LIV-1 is expressed in numerous cancers with the greatest prevalence and expression level in prostate, breast and melanoma.
LIV-1 has also been connected to malignant progression to metastasis and is related to lymph node involvement in breast cancer.
Ladiratuzumab vedotin is an ADC made of a humanized anti-LIV-1 monoclonal antibody conjugated to the microtubule-disrupting agent MMAE through a protease-cleavable linker with Seattle Genetics’ proprietary technology.
In a 1/2 phase clinical trial, the combination of Ladiratuzumab vedotin and Keytruda, a PD-1 inhibitor, obtained an objective response rate of 54% in patients with metastatic and unresectable TNBC.
CA-6 is a perfect ADC target that has been selectively expressed in solid tumors. SAR566658 includes DM4 and an antibody targeting CA6. In a phase I clinical trial including 114 patients, 60% of patients in the 190 mg/m2 and 90 mg/m2 dose groups experienced tumor regression on days one and eight.
Figure 3. ADCs that have been approved or are in the clinical stage for the treatment of breast cancer (data from literature). Image Credit: ACROBiosystems
ACROBiosystems, a first-in-class manufacturer of recombinant proteins, has come up with a range of breast cancer-related target proteins with high purity, bioactivity, comprehensive species, and label, like VEGF/EGFR/TROP-2/LIV-1/GPNMB, which can completely aid the development of breast cancer-related drugs.
- Comprehensive products: 10+ breast cancer-related target proteins, like VEGF/EGFR/TROP-2/LIV-1/GPNMB; Immune checkpoint proteins like PD-1/PD-L1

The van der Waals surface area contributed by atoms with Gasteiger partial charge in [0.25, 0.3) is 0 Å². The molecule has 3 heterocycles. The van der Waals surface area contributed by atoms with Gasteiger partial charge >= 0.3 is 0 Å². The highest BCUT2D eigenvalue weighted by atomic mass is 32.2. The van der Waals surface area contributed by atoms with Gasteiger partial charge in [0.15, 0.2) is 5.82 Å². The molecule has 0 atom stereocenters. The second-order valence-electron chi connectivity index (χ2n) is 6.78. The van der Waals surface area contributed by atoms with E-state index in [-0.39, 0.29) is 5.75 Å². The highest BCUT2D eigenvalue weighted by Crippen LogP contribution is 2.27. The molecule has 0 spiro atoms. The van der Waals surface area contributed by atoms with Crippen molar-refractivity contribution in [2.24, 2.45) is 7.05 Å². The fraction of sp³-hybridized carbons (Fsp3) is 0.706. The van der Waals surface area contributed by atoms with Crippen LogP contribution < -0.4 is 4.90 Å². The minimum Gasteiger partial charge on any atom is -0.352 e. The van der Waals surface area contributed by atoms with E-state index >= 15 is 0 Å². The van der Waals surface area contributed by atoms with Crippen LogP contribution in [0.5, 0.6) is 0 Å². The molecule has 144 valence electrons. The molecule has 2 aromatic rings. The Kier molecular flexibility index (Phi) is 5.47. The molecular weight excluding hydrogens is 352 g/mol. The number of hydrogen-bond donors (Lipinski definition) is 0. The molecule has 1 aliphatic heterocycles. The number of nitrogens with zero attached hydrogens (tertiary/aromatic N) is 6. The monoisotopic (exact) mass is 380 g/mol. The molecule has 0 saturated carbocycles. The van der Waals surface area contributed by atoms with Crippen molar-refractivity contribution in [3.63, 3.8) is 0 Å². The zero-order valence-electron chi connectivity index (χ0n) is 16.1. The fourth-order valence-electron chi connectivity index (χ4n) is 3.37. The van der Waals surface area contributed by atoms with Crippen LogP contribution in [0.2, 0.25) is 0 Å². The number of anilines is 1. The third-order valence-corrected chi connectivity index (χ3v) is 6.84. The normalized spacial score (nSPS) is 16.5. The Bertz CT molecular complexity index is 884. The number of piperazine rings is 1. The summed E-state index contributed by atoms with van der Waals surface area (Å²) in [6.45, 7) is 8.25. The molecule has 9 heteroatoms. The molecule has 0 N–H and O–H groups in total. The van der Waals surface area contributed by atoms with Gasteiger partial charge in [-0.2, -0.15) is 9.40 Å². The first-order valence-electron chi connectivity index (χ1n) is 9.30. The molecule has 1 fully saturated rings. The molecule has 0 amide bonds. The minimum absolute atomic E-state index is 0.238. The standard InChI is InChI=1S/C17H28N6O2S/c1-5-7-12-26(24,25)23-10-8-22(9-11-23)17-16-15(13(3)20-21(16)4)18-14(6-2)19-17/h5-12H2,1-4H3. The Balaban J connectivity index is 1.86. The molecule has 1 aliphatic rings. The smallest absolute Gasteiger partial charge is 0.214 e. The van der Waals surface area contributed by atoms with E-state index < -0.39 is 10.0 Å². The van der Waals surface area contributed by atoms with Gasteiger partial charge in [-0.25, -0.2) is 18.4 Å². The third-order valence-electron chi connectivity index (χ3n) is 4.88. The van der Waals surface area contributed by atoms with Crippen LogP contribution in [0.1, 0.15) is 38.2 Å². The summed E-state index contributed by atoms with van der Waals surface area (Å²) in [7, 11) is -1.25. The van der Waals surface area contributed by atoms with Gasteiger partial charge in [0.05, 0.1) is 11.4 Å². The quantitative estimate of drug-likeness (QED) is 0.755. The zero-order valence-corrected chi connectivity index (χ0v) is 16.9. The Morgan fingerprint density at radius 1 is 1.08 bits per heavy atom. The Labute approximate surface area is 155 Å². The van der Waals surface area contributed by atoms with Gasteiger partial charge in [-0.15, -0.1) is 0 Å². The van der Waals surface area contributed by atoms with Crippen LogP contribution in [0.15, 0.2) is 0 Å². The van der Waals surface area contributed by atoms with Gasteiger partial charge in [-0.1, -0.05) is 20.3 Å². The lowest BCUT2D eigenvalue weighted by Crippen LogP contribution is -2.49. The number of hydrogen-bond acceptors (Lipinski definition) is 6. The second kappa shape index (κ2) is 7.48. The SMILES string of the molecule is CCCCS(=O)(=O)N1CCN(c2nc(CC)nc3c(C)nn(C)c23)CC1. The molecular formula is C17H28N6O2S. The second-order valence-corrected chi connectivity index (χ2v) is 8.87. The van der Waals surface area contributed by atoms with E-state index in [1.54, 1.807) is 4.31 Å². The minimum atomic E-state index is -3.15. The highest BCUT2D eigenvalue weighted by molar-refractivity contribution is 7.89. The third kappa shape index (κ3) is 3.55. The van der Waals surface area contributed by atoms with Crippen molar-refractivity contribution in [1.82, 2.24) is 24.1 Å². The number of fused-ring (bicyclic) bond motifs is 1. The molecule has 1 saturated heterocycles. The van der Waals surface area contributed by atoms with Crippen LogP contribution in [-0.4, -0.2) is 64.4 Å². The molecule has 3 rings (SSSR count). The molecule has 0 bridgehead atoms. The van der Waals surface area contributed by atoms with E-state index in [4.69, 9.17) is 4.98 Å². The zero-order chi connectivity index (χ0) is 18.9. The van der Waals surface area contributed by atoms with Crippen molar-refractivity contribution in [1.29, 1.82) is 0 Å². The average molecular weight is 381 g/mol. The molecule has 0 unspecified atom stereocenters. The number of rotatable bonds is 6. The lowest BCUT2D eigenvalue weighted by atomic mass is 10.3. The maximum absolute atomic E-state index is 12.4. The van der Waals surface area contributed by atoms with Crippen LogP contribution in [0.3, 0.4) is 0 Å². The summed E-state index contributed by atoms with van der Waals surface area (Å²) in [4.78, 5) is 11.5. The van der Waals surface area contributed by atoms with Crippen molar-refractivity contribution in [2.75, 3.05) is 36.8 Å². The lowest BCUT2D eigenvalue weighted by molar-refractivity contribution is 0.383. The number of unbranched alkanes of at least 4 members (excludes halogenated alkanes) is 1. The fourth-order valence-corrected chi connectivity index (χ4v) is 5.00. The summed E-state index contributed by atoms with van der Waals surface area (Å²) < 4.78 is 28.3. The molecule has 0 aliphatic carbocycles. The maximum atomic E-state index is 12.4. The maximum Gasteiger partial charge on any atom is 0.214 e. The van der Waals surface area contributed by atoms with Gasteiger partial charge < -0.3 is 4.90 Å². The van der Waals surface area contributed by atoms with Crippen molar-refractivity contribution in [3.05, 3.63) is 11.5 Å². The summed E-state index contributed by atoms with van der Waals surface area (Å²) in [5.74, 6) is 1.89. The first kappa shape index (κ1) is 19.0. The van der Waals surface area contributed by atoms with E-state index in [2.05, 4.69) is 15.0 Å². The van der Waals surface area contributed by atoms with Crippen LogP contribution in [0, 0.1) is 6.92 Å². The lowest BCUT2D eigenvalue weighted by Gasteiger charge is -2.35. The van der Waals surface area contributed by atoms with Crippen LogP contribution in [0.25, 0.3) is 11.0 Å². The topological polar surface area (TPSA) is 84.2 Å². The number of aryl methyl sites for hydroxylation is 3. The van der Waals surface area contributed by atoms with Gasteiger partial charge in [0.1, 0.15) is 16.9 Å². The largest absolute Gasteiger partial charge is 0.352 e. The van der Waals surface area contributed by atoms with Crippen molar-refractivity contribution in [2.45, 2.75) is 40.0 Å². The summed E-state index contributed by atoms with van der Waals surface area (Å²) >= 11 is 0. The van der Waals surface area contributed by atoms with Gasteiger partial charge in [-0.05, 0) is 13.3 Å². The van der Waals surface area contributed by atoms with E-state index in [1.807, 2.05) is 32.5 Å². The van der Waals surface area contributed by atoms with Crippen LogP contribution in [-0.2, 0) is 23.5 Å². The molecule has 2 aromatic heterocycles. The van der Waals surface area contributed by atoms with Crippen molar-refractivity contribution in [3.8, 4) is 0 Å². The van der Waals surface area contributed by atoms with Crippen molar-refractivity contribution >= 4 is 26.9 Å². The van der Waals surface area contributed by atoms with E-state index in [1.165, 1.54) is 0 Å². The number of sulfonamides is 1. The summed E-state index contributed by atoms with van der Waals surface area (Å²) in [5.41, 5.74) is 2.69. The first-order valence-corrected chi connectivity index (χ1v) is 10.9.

- Stringent quality control: SDS-PAGE/MALS verifies the purity and SPR/BLI/ELISA verifies the bioactivity
- Different species and tags: Human, Mouse, Cynomolgus; Rat, Rabbit; His, Fc, His and Avi, tag-free, etc.
- The experimental protocol is available for free
Product List. Source: ACROBiosystems
High purity verified by MALS
Image Credit: ACROBiosystems
The purity of Human EGF R, His Tag (Cat. No. EGR-H5222) was over 90%, and the molecular weight of this protein is nearly 90–115 kDa verified by SEC-MALS.
Image Credit: ACROBiosystems
Immobilized Human TROP-2, His Tag (Cat. No. TR2-H5223) at 1 μg/mL (100 μL/well) can adhere Mouse Monoclonal Antibody Against Human TROP-2, Mouse IgG1 with a linear range of 0.1–2 ng/mL (QC tested).
Image Credit: ACROBiosystems
Anti-LIV-1 mAb immobilized on CM5 can attach Human LIV-1, Fc Tag (Cat. No. LV1-H5254) with an affinity constant of 1.74 nM as determined in an SPR assay (Biacore T200) (Routinely tested).
Image Credit: ACROBiosystems
Image Credit: ACROBiosystems
ACROBiosystems is a leading manufacturer of recombinant proteins and other critical reagents to support the development of target therapeutics. The company employs an application-oriented development strategy, with a particular focus on product design, quality control, and solution-based support. Our products and services enable anyone in the field of drug development to have a more intuitive and streamlined process.
To respond to the coronavirus pandemic, ACROBiosystems has developed SARS-CoV-2 antigens specifically designed and optimized for serological test kits, including Spike-derived antigen S1, RBD, and Nucleocapsid protein. Proteins have been supplied to diagnostic companies in large quantities.